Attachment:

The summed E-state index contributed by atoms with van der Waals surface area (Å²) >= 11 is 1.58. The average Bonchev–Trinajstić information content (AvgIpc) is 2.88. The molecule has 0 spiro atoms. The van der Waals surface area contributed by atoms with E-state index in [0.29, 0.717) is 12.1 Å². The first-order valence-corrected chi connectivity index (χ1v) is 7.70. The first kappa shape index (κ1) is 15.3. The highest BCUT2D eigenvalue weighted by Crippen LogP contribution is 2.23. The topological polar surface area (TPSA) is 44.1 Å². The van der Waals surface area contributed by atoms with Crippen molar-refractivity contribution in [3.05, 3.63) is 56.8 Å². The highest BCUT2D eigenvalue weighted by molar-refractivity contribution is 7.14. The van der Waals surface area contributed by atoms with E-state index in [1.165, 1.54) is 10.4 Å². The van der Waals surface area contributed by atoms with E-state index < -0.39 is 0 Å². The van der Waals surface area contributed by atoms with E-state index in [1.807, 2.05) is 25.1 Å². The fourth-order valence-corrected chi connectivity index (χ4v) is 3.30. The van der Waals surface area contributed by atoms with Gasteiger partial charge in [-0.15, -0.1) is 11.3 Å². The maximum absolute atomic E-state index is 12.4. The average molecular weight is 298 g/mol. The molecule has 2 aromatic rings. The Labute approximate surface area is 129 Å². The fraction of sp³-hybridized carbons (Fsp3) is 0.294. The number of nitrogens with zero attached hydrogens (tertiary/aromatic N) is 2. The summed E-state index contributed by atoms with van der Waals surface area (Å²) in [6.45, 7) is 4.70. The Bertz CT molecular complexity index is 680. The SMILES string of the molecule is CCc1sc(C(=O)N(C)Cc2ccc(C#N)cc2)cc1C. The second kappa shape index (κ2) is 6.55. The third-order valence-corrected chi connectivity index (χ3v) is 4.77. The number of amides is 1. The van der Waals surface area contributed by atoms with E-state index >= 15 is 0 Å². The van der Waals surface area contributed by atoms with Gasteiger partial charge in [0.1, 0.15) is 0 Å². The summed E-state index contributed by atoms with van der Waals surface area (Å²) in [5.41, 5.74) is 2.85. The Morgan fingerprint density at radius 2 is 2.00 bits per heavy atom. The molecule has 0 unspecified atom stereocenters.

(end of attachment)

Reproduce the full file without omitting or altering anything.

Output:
The summed E-state index contributed by atoms with van der Waals surface area (Å²) >= 11 is 1.58. The average Bonchev–Trinajstić information content (AvgIpc) is 2.88. The molecule has 0 spiro atoms. The van der Waals surface area contributed by atoms with E-state index in [0.29, 0.717) is 12.1 Å². The first-order valence-corrected chi connectivity index (χ1v) is 7.70. The first kappa shape index (κ1) is 15.3. The highest BCUT2D eigenvalue weighted by Crippen LogP contribution is 2.23. The topological polar surface area (TPSA) is 44.1 Å². The van der Waals surface area contributed by atoms with Crippen molar-refractivity contribution in [3.05, 3.63) is 56.8 Å². The highest BCUT2D eigenvalue weighted by molar-refractivity contribution is 7.14. The van der Waals surface area contributed by atoms with E-state index in [1.165, 1.54) is 10.4 Å². The van der Waals surface area contributed by atoms with E-state index < -0.39 is 0 Å². The van der Waals surface area contributed by atoms with E-state index in [1.807, 2.05) is 25.1 Å². The fourth-order valence-corrected chi connectivity index (χ4v) is 3.30. The van der Waals surface area contributed by atoms with Gasteiger partial charge in [-0.15, -0.1) is 11.3 Å². The maximum absolute atomic E-state index is 12.4. The average molecular weight is 298 g/mol. The molecule has 2 aromatic rings. The Labute approximate surface area is 129 Å². The fraction of sp³-hybridized carbons (Fsp3) is 0.294. The number of nitrogens with zero attached hydrogens (tertiary/aromatic N) is 2. The summed E-state index contributed by atoms with van der Waals surface area (Å²) in [6.45, 7) is 4.70. The Bertz CT molecular complexity index is 680. The SMILES string of the molecule is CCc1sc(C(=O)N(C)Cc2ccc(C#N)cc2)cc1C. The second kappa shape index (κ2) is 6.55. The third-order valence-corrected chi connectivity index (χ3v) is 4.77. The number of amides is 1. The van der Waals surface area contributed by atoms with E-state index >= 15 is 0 Å². The van der Waals surface area contributed by atoms with Gasteiger partial charge in [0.1, 0.15) is 0 Å². The summed E-state index contributed by atoms with van der Waals surface area (Å²) in [5.41, 5.74) is 2.85. The Morgan fingerprint density at radius 2 is 2.00 bits per heavy atom. The molecule has 0 unspecified atom stereocenters.